Posts Tagged ‘Sheffield’

Johnson Rag

February 1, 2015

This could sound like some kind of cleaning product. Let’s just say it isn’t. I’m not sure that Johnson Rag is a particularly well known Glenn Miller performance. I have a number of CDs and it doesn’t appear on them. But I also (and there’s no surprise about this) have quite a collection of good old 78rpm Glenn Miller records which I assume date back to the 1940s. Johnson Rag is on the other side of ‘Yes my darling Daughter’. Here’s the record label image002 Yes it’s on the HMV label And yes, it is a good tune. You can hear some of it by clicking the link below.

http://youtu.be/N86y7a9FotI

I’m sorry that my Dulcetto gramophone can sound a bit tinny. – I have never used it  to showcase a record before. It’s probably the wind up gramophone I have that is nearest in age to Glenn Miller’s recording. Even so it is from the 1920s rather than the late 30s or 40s. Sometimes little coincidences happen and finding this record brought a smile to me. It was the combination of record and the sleeve it was in that did it – so here’s the sleeve. image004 It’s in a sleeve provided by Hobson and Allen of Sheffield. The simple amusement I got is that I have a niece with surname Johnson who lives in Sheffield. A Johnson record in a Sheffield sleeve just seemed fitting.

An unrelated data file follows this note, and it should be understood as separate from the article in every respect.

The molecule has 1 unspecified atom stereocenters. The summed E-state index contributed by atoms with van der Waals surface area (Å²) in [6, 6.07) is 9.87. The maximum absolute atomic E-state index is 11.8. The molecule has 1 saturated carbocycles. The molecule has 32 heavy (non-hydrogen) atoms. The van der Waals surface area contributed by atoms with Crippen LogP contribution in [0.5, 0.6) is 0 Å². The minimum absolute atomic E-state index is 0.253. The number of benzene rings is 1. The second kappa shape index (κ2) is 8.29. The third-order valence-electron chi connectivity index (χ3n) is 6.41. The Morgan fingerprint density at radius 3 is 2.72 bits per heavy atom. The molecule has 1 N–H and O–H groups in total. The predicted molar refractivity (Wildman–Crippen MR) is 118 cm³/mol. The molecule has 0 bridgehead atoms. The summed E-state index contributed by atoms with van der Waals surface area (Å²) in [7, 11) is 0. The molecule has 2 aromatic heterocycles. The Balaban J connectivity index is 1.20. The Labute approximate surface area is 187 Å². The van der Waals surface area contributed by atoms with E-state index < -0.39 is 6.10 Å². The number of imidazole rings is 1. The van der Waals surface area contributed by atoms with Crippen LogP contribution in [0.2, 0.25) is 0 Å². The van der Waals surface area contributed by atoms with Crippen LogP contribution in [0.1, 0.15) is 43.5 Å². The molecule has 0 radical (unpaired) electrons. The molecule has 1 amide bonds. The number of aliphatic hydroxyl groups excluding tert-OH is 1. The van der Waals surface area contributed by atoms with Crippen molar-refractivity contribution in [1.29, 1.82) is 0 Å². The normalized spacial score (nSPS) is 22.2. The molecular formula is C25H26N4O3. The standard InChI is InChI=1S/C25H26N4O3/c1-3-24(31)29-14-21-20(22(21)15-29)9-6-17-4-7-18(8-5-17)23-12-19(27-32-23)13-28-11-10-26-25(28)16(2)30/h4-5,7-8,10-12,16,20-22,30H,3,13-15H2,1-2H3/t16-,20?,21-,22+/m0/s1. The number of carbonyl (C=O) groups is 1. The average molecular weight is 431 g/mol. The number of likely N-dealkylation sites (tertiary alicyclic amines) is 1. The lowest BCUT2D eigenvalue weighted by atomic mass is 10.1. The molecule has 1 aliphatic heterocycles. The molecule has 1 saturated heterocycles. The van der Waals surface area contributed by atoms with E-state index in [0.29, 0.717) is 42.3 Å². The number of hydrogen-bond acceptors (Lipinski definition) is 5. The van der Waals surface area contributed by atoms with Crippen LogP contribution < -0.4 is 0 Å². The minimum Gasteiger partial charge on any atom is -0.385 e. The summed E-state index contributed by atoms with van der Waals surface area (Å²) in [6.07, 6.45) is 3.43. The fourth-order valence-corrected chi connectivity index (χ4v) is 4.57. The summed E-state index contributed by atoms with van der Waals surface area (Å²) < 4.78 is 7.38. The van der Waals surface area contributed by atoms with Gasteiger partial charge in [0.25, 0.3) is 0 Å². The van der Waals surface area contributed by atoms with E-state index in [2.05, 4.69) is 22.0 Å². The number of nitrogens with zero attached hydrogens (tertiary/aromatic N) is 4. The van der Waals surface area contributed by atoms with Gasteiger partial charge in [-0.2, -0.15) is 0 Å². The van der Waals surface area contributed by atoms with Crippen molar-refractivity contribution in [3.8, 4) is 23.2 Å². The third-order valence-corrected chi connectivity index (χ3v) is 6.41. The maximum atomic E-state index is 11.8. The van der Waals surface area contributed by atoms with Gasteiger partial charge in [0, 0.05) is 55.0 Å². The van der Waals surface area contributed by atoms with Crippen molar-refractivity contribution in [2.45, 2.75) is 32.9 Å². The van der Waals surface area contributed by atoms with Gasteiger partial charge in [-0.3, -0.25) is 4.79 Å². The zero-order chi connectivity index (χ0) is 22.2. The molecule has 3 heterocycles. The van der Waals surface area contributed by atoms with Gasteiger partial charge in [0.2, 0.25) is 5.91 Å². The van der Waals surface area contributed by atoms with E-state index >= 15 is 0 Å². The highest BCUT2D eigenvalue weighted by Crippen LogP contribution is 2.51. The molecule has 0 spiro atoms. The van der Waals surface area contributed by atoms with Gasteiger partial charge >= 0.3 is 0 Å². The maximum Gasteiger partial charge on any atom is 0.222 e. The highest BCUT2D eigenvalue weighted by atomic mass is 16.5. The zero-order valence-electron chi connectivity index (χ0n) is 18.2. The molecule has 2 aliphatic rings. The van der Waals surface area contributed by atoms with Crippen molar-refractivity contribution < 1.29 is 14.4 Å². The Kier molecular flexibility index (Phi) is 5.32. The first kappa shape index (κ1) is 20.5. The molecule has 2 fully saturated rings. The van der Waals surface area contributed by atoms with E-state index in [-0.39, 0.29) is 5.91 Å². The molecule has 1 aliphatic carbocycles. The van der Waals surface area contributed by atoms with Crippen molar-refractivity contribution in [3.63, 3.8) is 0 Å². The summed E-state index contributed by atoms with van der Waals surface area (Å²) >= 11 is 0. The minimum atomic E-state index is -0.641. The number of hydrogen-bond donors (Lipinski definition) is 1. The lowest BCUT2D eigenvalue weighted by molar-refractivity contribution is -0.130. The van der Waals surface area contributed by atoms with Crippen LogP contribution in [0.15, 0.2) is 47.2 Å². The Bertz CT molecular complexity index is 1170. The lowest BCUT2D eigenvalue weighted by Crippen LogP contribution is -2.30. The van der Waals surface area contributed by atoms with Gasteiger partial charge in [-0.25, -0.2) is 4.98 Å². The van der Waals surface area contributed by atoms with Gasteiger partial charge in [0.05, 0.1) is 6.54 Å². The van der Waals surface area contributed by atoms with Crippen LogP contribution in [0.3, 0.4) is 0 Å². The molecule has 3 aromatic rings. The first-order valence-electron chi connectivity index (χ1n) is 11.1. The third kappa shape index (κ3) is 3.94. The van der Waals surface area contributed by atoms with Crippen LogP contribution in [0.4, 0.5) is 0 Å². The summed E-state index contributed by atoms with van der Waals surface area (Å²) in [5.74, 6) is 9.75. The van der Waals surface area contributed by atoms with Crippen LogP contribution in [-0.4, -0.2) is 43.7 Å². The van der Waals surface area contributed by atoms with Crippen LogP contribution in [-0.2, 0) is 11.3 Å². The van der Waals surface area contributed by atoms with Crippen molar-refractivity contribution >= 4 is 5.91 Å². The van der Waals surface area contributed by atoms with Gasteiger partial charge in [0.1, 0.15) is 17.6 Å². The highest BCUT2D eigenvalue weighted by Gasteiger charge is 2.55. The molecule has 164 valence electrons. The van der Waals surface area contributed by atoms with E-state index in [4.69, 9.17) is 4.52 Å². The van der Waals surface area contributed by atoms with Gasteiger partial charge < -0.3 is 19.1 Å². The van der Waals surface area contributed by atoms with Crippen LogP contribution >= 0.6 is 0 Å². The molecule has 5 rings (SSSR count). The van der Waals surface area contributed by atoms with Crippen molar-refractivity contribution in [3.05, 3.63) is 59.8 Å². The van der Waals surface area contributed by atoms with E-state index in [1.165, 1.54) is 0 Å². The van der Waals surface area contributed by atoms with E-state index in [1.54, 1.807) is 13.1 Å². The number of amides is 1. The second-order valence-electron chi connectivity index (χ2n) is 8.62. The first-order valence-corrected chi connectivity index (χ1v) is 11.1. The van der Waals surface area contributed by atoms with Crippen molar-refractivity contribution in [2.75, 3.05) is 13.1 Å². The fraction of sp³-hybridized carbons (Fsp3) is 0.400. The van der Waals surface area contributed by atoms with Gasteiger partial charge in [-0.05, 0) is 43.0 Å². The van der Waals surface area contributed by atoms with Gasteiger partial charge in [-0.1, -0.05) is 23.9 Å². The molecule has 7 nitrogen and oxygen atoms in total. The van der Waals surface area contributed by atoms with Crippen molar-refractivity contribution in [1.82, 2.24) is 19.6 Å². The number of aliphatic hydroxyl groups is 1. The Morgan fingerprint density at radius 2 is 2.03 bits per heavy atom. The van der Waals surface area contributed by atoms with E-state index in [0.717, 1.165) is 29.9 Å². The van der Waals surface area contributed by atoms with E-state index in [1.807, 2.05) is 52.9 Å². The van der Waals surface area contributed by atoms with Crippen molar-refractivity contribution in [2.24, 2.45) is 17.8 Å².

Mother in Law’s Pinking Shears

January 18, 2014

Do people use them any more? Pinking shears probably used to be an item in many a sewing box. I recall that my mother had a pair, but my mother in law’s survive. For yes, my wife is almost as much of a hoarder as me.

The box exists too, but isn’t in tip top condition.

image002

And here are the scissors with their pretty green handles.

image004

This pair of pinking shears is very chunky, but about the size of normal household scissors. You might see that the blades have a ridge and furrow cutting edge. In use it produces a cut like this.

image006

The question is, ‘why?’

It seems they were used to make this zigzag cut along the edge of seams that always exist when two bits of fabric are sown together. If the little bit of spare material was left straight then a bit of fraying could travel the whole length of the seam. The pinked edge didn’t have this problem since only a tiny length could fray. As a mere bloke, I always felt the shorter lengths were more likely to fray away but maybe I just don’t understand.

I wonder how many pairs of these strange scissors are still in use. They can certainly still be bought new. I would guess this pair dates from the early 1950s